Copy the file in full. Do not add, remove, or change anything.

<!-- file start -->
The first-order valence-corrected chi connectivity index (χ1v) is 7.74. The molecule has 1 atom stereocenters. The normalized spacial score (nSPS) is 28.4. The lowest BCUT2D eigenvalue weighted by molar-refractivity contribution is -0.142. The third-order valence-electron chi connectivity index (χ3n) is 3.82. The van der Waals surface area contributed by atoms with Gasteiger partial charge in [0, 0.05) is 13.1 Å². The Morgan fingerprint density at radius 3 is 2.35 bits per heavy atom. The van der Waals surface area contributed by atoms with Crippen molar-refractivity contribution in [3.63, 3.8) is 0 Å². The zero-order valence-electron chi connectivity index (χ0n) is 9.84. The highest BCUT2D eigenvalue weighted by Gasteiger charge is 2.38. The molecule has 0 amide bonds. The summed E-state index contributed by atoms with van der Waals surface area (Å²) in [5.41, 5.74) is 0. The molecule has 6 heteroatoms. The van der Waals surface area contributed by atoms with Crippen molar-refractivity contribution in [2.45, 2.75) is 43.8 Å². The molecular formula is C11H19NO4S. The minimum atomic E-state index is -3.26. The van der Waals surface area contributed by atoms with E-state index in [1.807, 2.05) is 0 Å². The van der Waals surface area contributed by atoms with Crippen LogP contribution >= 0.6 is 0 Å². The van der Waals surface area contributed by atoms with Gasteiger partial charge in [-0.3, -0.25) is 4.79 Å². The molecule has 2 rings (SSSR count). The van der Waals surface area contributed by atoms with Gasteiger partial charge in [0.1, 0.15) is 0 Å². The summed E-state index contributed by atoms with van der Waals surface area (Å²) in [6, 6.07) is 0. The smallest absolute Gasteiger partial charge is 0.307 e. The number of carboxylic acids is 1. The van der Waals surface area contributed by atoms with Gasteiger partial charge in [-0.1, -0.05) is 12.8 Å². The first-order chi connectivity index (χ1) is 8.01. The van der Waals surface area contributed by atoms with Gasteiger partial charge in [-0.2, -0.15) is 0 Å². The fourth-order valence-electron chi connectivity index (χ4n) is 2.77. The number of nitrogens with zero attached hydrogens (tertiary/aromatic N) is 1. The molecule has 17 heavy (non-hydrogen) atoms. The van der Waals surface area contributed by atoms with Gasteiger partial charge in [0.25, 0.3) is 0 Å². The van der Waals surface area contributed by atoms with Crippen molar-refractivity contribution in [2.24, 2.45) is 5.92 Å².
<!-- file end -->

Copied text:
The first-order valence-corrected chi connectivity index (χ1v) is 7.74. The molecule has 1 atom stereocenters. The normalized spacial score (nSPS) is 28.4. The lowest BCUT2D eigenvalue weighted by molar-refractivity contribution is -0.142. The third-order valence-electron chi connectivity index (χ3n) is 3.82. The van der Waals surface area contributed by atoms with Gasteiger partial charge in [0, 0.05) is 13.1 Å². The Morgan fingerprint density at radius 3 is 2.35 bits per heavy atom. The van der Waals surface area contributed by atoms with Crippen molar-refractivity contribution in [3.63, 3.8) is 0 Å². The zero-order valence-electron chi connectivity index (χ0n) is 9.84. The highest BCUT2D eigenvalue weighted by Gasteiger charge is 2.38. The molecule has 0 amide bonds. The summed E-state index contributed by atoms with van der Waals surface area (Å²) in [5.41, 5.74) is 0. The molecule has 6 heteroatoms. The van der Waals surface area contributed by atoms with Crippen molar-refractivity contribution in [2.45, 2.75) is 43.8 Å². The molecular formula is C11H19NO4S. The minimum atomic E-state index is -3.26. The van der Waals surface area contributed by atoms with E-state index in [1.807, 2.05) is 0 Å². The van der Waals surface area contributed by atoms with Crippen LogP contribution >= 0.6 is 0 Å². The van der Waals surface area contributed by atoms with Gasteiger partial charge in [-0.3, -0.25) is 4.79 Å². The molecule has 2 rings (SSSR count). The van der Waals surface area contributed by atoms with Gasteiger partial charge in [0.1, 0.15) is 0 Å². The summed E-state index contributed by atoms with van der Waals surface area (Å²) in [6, 6.07) is 0. The smallest absolute Gasteiger partial charge is 0.307 e. The number of carboxylic acids is 1. The van der Waals surface area contributed by atoms with Gasteiger partial charge in [-0.1, -0.05) is 12.8 Å². The first-order chi connectivity index (χ1) is 8.01. The van der Waals surface area contributed by atoms with Gasteiger partial charge in [-0.2, -0.15) is 0 Å². The fourth-order valence-electron chi connectivity index (χ4n) is 2.77. The number of nitrogens with zero attached hydrogens (tertiary/aromatic N) is 1. The molecule has 17 heavy (non-hydrogen) atoms. The van der Waals surface area contributed by atoms with Gasteiger partial charge in [0.25, 0.3) is 0 Å². The van der Waals surface area contributed by atoms with Crippen molar-refractivity contribution in [2.24, 2.45) is 5.92 Å².